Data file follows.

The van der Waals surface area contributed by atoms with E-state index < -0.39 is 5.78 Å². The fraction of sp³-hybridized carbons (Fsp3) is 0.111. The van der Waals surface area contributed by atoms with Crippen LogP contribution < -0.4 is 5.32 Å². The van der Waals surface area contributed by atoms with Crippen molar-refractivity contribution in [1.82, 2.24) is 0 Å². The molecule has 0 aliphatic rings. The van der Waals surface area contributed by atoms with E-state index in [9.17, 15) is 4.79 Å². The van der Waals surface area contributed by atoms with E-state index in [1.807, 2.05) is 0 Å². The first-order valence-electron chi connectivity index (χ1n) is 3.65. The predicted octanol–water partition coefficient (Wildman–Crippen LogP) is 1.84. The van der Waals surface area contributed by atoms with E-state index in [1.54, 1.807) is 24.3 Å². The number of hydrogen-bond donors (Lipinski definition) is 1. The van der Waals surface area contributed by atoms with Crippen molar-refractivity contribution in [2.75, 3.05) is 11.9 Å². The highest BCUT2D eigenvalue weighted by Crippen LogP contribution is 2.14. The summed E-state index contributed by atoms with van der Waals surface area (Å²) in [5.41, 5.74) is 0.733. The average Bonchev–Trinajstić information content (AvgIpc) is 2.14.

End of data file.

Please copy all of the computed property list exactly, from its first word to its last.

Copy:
The van der Waals surface area contributed by atoms with E-state index < -0.39 is 5.78 Å². The fraction of sp³-hybridized carbons (Fsp3) is 0.111. The van der Waals surface area contributed by atoms with Crippen LogP contribution < -0.4 is 5.32 Å². The van der Waals surface area contributed by atoms with Crippen molar-refractivity contribution in [1.82, 2.24) is 0 Å². The molecule has 0 aliphatic rings. The van der Waals surface area contributed by atoms with E-state index in [9.17, 15) is 4.79 Å². The van der Waals surface area contributed by atoms with E-state index in [1.807, 2.05) is 0 Å². The first-order valence-electron chi connectivity index (χ1n) is 3.65. The predicted octanol–water partition coefficient (Wildman–Crippen LogP) is 1.84. The van der Waals surface area contributed by atoms with E-state index in [1.54, 1.807) is 24.3 Å². The number of hydrogen-bond donors (Lipinski definition) is 1. The van der Waals surface area contributed by atoms with Crippen molar-refractivity contribution in [2.75, 3.05) is 11.9 Å². The highest BCUT2D eigenvalue weighted by Crippen LogP contribution is 2.14. The summed E-state index contributed by atoms with van der Waals surface area (Å²) in [5.41, 5.74) is 0.733. The average Bonchev–Trinajstić information content (AvgIpc) is 2.14.